6. 6. Acknowledgements United Nations E-Government Survey 2012 Technical data management and support was International Telecommunication Union and the provided by Aaron Gardner, Rami Jawhar and United Nations Educational, Scientific and Cultural Quentin Tourancheau. Kim Andreasson provided Organization respectively. the data assessment platform and support to the Administrative assistance was provided by initial collection of data on online services. Data Rosanne Clarke, Wally Clarkson, Elvira Doyle, Nathan assessment on access to vulnerable groups was Henninger, Madeleine Losch, and Luis Prugue. conducted by Christian Rodli Amble, Morten Editorial review and coordination was under- Goodwin and Mikael H. Snaprud and peer review taken by Michelle Alves de Lima-Miller, supported by the University of the United Nations through by Silvia Schwarz. Tomasz Janoxski. Copyediting services were provided by Mary Telecommunication infrastructure and edu- Lynn Hanley. Creative design was directed and ex- cation data were generously contributed by the ecuted by Eliot Sela.–vi
  7. 7. United Nations E-Government Survey 2012 Acronymes Acronyms C2G Citizen-to-government ITU International Telecommunication Union CIO Chief information officer LDC Least developed country EGDI E-government development index MEA Multilateral environmental agreement EU European Union NGO Non-governmental organization FAQ Frequently asked questions OECD Organization for Economic FOI Freedom of information Cooperation and Development G2C Government-to-citizen OSI Online service index G2G Government-to-government PDA Personal digital assistant GDP Gross domestic product PPP Public-private partnership GII Government information RSS Real simple syndication infrastructure SMS Short message service GNI Gross national income UNDESA United Nations Department HCI Human capital index of Economic and Social Affairs HDI Human Development Index WAI Web accessibility initiative HTML Hypertext markup language WAP Wireless application protocol ICT Information and WCAG Web content accessibility guidelines communication technology W3C World Wide Web Consortium IM Instant messaging WSSD World Summit on ISP Internet service providers Sustainable Development vii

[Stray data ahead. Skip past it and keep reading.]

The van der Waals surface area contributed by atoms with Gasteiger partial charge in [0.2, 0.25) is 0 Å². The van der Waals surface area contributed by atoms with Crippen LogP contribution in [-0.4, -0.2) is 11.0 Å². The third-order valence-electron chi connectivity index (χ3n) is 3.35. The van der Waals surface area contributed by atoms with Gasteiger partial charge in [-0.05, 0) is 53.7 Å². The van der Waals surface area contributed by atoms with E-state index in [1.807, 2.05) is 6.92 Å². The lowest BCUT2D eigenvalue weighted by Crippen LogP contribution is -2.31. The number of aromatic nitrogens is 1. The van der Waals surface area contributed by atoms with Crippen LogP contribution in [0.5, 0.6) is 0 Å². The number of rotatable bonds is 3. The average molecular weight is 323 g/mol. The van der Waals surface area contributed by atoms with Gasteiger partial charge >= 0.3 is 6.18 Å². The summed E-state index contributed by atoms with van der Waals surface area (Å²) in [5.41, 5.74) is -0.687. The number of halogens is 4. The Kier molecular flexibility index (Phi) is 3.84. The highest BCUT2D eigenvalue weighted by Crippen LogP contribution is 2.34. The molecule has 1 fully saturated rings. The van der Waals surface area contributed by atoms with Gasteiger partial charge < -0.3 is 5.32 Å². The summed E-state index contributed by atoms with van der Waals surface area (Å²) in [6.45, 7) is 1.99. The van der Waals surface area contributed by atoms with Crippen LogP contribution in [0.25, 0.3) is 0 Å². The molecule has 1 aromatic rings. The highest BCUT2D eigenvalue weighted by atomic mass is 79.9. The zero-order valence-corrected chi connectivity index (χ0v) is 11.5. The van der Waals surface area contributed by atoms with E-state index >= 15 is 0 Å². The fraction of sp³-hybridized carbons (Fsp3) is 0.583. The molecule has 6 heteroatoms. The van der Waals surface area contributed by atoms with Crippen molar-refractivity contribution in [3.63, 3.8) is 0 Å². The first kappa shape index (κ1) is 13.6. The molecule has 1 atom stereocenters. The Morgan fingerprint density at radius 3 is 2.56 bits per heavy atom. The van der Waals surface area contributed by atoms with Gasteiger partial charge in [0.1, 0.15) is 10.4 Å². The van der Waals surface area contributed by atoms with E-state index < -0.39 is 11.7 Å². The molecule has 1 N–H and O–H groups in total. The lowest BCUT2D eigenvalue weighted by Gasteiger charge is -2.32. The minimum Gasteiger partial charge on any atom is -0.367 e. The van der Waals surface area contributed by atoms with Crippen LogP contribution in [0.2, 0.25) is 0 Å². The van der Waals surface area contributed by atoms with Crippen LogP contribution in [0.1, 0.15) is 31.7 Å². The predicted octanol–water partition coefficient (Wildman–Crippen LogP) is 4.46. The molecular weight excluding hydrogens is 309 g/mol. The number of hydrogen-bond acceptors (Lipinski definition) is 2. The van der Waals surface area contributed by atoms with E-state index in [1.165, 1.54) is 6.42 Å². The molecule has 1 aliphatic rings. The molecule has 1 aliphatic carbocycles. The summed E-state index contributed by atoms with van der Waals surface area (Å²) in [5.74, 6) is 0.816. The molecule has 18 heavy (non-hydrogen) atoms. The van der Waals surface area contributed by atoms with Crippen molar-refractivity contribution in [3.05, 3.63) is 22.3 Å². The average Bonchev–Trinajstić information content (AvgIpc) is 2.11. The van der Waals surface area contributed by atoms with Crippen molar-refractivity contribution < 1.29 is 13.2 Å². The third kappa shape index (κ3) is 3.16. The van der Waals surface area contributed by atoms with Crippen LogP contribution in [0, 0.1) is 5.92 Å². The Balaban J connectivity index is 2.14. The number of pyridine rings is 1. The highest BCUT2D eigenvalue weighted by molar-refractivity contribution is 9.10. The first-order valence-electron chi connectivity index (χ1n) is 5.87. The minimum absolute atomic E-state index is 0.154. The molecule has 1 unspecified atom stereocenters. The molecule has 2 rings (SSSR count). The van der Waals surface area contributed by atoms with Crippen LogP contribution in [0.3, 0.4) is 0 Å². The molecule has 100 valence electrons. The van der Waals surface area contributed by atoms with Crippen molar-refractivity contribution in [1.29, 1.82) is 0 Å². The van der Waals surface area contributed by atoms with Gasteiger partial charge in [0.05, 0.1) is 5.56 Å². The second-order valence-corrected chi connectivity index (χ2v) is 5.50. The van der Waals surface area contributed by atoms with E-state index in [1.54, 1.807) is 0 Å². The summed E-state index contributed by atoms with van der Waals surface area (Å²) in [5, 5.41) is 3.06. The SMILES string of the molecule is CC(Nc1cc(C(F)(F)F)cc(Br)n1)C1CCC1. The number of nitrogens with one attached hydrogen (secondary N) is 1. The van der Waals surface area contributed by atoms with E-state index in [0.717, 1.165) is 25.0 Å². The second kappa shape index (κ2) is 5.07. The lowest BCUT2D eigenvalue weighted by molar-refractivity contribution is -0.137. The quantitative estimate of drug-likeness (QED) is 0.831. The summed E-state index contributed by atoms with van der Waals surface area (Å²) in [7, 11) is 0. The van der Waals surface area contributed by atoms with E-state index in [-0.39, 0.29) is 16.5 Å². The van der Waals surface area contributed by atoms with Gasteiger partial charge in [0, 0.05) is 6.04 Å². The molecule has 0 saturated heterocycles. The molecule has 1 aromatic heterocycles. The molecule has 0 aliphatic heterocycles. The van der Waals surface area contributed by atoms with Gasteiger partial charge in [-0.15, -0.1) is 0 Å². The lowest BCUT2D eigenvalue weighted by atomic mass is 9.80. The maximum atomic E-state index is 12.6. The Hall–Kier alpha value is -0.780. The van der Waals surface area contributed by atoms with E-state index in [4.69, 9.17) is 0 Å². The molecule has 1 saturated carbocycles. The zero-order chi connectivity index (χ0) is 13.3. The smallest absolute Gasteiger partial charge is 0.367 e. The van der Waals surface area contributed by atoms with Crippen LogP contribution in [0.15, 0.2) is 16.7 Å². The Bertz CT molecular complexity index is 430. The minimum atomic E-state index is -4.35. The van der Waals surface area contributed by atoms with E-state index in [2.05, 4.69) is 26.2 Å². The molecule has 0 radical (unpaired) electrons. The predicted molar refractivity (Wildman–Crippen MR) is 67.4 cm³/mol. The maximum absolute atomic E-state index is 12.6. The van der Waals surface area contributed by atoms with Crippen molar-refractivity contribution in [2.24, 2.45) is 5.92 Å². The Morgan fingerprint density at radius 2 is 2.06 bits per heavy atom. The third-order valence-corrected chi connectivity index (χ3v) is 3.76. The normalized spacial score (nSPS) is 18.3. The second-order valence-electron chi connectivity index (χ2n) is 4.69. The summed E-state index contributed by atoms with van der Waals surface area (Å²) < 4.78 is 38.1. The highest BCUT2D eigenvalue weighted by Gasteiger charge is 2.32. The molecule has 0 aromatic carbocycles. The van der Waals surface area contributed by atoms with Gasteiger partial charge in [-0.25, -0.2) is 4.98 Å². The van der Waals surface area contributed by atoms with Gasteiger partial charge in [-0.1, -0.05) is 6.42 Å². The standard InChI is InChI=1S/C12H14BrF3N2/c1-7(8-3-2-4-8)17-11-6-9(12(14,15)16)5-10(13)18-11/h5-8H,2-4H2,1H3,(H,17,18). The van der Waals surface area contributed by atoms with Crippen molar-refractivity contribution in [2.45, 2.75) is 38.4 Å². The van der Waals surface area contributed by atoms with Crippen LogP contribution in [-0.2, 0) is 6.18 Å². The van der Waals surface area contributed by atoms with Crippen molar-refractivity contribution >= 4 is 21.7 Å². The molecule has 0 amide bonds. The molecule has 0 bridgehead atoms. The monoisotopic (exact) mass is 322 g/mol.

8. 8. United Nations E-Government Survey 2012 Contents Contents Foreword iii Chapter 4: Supporting multichannel Acknowledgements v service delivery 73 Acronyms vii 4.1 Global and regional trends 74 4.2 Challenges and opportunities of multichannel service delivery 79 Executive summary 1 4.3 Conclusion and recommendations 83 Chapter 1: World e-government rankings 9 Chapter 5: Bridging the digital divide by reaching 1.1 Overview of national out to vulnerable populations 87 e-government development 10 5.1 Factors affecting e-government 1.2 Global leaders at a glance 10 access and use 88 1.3 Regional comparisons 14 5.2 Conclusions and policy recommendations 97 1.4 Least developed countries 34 1.5 Post-conflict countries 35 Chapter 6: 1.6 Conclusion 35 Expanding usage to realize the full benefits of e-government 101 6.1 E-service usage: The current landscape 102 Chapter 2: 6.2 Challenges, recent efforts and opportunities 103 Progress in online service delivery 37 6.3 Increasing e-service usage: 2.1 Online service rankings 38 Policy conclusions 112 2.2 Trends in e-service provision 39 2.3 Conclusion 53 Annexes: 117 Survey methodology 119 Chapter 3: Data tables 118 Taking a whole-of-government approach 55 Notes 126 3.1 E-government harmonization in practice 56 References 136 3.2 Challenges and opportunities of integrated e-service delivery 63 Regional groupings 143 3.3 Conclusions 69 ix